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NCJRS Abstract

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NCJ Number: 79554 Find in a Library
Title: Defensible Space - Crime Prevention Through Urban Design and Architectural Design for Crime Prevention (A Methodological Review) (From Link Between Crime and the Built Environment, Volume 2, P C133-C158, 1980, by Tetsuro Motoyama et al - See NCJ-79544)
Author(s): H Rubenstein; T Motoyama; P Hartjens
Corporate Author: American Institutes for Research
Ctr for Effective Collaboration and Practice
United States of America
Date Published: 1980
Page Count: 26
Sponsoring Agency: American Institutes for Research
Washington, DC 20007
National Institute of Justice/
Rockville, MD 20849
Sale Source: National Institute of Justice/
NCJRS paper reproduction
Box 6000, Dept F
Rockville, MD 20849
United States of America
Document: PDF
Language: English
Country: United States of America
Annotation: This review assesses three studies by Oscar Newman dealing with the impact of architectural design on crime in urban public housing developments in New York City.
Abstract: The first set of studies consisted of investigations of defensible space hypotheses based on architectural and crime data from over 100 public housing developments in New York City. Archival crime data from the New York City Housing Authority, data from the New York police, and tenant and building characteristics data were used to investigate the relationship between physical variables, crime rates, and the locations of crimes within the buildings. The second study focused on a comparison of the Van Dyke and Brownsville public housing projects in New York City on the basis of physical characteristics, tenant attitudes, and crime rates. Data were collected through site visits, tenant interviews, and the study of archival records of the New York City Housing Authority. The third study consisted of a random survey of 425 tenants in 7 public housing projects in New York City. Overall, only limited statistically reliable conclusions can be drawn from the studies regarding the ability of architectural design to create defensible space and to reduce crime and fear of crime. This is because no adequate operational definitions of defensible space are provided. Although building height appears to have a significant effect on robbery rate, as does the variable percent of population receiving welfare, much further refinement is needed before defensible space can be used as an empirically based concept.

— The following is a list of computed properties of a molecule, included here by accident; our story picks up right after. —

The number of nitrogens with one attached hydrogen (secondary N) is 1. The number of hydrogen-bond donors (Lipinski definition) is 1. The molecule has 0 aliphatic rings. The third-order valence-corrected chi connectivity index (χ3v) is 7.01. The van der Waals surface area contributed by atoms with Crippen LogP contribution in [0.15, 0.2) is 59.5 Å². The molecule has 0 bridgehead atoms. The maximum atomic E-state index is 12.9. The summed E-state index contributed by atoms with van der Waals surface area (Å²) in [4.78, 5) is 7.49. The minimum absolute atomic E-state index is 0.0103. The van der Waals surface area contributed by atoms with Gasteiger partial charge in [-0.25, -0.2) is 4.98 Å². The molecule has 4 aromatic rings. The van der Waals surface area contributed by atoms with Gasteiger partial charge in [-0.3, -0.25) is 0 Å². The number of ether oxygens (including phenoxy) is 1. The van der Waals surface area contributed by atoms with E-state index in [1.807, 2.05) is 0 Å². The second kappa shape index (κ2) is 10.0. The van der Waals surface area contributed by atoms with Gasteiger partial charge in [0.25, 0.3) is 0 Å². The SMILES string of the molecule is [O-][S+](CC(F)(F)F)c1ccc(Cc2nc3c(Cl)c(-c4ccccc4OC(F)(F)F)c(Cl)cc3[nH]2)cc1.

Index Term(s): Defensible space; Environmental design; Evaluation; Multifamily housing; Residential security
Note: Available on microfiche from NCJRS as NCJ-79544.
To cite this abstract, use the following link:
http://www.ncjrs.gov/App/publications/abstract.aspx?ID=79554

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